Residents continue to reclaim their city

Buhle Booi, of Equal Education, said the organisation supported the call for housing near the city centre.

Reclaim the City held a protest as the period for objections period regarding the Tafelberg School site came to a close last week.

The campaign has gathered more than 800 written submissions and over 3 700 petition signatures from residents across Cape Town who object to the proposed sale.

The petition and the written submissions will be handed to the provincial Department of Public Works for consideration by the premier and the provincial cabinet, the organisation said.

“Black, working class members of the Sea Point community have spoken clearly and bravely about the pain of life under current conditions in their neighbourhood. They have shared compelling stories of separation from their loved ones, strict curfews and restrictions on visitations. They have described the traumatic lack of freedom while living under constant threat of victimisation by employers and landlords. Their voices and experiences are the foundation of the campaign,” said Daneel Knoetze, head of communications at Ndifuna Ukwazi, which is running the Reclaim the City campaign.

At the protest Lukhanyo Madyibi, shared his story about being evicted from Sea Point. Mr Madyibi, who has been living in Nyanga since last year, said he had lived in Sea Point for a long time, he attended Sea Point High School and his daughter was born there.

However, he was evicted and had his belongings thrown on the road by his landlord last year. “I had to move out and look for alternative accommodation. My daughter is struggling because she has to wake up at 4.30am to be at school.

“We support what is happening here and it is not only about Tafelberg. We must continue and be strong. The land should be for the people.”

The move for mixed income housing in Sea Point was vital said Equal Education’s Buhle Booi. “We have students who live in townships and improvised areas. We feel that they should be brought closer to the areas that they go to school in.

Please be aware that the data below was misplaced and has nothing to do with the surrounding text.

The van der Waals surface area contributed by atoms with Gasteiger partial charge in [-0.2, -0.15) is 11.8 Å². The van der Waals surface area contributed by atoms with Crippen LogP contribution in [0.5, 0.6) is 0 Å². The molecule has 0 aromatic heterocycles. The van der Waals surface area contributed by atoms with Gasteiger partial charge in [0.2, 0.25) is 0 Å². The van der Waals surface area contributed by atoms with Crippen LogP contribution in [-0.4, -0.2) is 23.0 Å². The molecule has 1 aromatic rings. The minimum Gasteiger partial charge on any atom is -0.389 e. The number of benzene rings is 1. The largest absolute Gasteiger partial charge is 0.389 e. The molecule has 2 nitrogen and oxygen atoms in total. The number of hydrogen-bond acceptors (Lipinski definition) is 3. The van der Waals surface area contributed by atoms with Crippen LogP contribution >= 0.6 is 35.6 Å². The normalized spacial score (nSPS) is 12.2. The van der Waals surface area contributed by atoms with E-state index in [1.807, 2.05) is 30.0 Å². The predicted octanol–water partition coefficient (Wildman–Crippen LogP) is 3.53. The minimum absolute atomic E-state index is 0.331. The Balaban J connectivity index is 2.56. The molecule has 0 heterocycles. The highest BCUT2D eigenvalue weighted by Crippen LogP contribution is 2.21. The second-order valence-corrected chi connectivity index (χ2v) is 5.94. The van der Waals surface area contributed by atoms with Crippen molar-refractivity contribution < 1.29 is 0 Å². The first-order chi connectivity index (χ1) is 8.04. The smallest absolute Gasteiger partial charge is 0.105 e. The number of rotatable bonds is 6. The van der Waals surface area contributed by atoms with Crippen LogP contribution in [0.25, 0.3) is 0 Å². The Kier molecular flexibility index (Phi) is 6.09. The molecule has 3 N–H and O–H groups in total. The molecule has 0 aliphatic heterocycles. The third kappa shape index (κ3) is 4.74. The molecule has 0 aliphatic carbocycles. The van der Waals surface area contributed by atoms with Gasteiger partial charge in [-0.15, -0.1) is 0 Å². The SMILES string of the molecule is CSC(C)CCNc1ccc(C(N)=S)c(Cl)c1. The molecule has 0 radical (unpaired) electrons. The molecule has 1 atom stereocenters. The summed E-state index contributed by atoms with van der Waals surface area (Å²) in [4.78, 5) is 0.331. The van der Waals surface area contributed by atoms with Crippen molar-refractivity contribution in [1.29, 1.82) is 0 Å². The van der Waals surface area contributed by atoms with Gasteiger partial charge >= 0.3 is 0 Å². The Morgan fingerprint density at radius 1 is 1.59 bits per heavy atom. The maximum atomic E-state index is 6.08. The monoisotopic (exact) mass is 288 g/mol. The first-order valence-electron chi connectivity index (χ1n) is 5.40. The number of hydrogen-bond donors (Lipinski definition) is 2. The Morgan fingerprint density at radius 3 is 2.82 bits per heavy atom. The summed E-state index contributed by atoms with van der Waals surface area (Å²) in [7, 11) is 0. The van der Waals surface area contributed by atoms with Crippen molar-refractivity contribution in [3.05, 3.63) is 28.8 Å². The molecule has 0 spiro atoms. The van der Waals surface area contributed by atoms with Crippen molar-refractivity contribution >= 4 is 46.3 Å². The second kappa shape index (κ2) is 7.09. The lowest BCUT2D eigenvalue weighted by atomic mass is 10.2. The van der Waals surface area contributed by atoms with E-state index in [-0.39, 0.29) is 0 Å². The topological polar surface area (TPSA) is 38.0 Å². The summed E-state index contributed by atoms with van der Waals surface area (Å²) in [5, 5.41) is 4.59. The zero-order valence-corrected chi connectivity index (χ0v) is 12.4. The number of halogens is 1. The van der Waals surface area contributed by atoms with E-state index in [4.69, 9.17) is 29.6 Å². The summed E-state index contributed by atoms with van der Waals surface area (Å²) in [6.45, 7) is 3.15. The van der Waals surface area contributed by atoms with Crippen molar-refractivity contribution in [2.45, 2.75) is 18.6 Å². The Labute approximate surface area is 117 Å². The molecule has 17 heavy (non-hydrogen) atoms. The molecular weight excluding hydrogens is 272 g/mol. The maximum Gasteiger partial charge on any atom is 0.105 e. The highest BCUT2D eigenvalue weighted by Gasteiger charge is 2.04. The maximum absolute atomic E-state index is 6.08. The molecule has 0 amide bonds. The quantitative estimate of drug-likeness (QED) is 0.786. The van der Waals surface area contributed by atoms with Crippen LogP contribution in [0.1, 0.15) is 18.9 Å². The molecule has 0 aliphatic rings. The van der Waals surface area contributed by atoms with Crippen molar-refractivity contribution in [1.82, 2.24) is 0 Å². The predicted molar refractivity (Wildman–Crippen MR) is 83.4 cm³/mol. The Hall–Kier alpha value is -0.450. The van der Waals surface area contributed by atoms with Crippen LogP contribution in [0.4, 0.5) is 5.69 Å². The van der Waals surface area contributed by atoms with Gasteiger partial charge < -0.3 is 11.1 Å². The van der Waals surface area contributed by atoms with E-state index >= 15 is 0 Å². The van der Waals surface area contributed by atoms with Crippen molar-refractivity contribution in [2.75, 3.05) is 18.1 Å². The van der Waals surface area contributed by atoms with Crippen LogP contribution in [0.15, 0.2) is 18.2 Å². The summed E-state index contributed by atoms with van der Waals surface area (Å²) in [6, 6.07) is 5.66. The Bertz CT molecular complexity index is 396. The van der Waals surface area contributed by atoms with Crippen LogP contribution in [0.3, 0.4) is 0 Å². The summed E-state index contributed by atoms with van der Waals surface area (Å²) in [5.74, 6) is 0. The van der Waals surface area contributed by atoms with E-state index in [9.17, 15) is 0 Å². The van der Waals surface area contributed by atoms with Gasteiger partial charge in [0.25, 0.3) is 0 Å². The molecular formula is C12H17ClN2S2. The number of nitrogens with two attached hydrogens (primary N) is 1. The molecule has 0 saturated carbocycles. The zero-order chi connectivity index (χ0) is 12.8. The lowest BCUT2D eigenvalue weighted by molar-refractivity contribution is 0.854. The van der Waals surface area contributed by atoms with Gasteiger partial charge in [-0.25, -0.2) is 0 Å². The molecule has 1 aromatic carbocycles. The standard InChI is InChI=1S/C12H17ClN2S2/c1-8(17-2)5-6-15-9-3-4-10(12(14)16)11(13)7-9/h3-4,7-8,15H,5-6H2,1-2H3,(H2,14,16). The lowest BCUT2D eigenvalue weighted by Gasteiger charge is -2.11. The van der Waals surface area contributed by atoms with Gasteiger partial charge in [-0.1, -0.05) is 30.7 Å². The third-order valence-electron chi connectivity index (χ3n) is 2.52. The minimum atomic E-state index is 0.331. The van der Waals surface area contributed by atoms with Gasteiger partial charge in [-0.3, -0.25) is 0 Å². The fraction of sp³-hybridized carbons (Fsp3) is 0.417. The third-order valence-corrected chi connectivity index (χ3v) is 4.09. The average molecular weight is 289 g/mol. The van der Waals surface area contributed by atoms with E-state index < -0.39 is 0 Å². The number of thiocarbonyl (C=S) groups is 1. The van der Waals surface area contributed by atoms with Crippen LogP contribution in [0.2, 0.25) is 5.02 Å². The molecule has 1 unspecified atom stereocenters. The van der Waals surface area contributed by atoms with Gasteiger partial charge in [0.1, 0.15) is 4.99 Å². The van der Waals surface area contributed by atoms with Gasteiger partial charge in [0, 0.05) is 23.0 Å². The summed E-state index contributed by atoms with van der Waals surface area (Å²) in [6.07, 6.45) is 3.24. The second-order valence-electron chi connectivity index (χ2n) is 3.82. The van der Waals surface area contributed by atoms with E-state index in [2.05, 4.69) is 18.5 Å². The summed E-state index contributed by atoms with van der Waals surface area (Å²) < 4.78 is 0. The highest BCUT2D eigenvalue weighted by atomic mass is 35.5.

“They have to leave their houses early in the morning and there is danger for them. They can be attacked by criminals on their way to school.”

Mr Booi called on local government to create an inclusive city for the working class. “We believe that it is important to address the injustices of the past.”

Associate director of Ndifuna Ukwazi, Zackie Achmat, said they were building a resistance movement. “If Premier Helen Zille fails to make this land available to the women, the gardeners, the security guards that work, our resistance will return in rebellion. We are not asking for Nkandla, we are asking for decent homes,” he said.

Elizabeth Gqoboka, who has been living in Sea Point for 22 years, said they wanted to stop the sale because they want to be able to have homes for their families. “We are sick and tired to be living in the backyards and to be living with the rats. In Sea Point it is a shame to be called a domestic worker but we are the people that have made Sea Point what it is today.

“We are here to stay and we have the right to affordable housing because we have been living here for so many years,” she said, adding that Sea Point was not only for rich people.

* On Friday June 10 law enforcement arrived at Ndifuna Ukwazi’s offices to fine organiser Ntombi Sambu R1 500 for “vandalising” the promenade last Sunday. “Ms Sambu had written to the City to ask for permission to create a temporary ‘mural’ on the promenade but got no response. Over 40 supporters chalked up the wall with images of an inclusive city and calls to #StopTheSale of Tafelberg and build affordable housing. Others wrote about life in Khayelitsha without access to decent sanitation or housing or safe streets,” Reclaim the City said in a statement released to the media.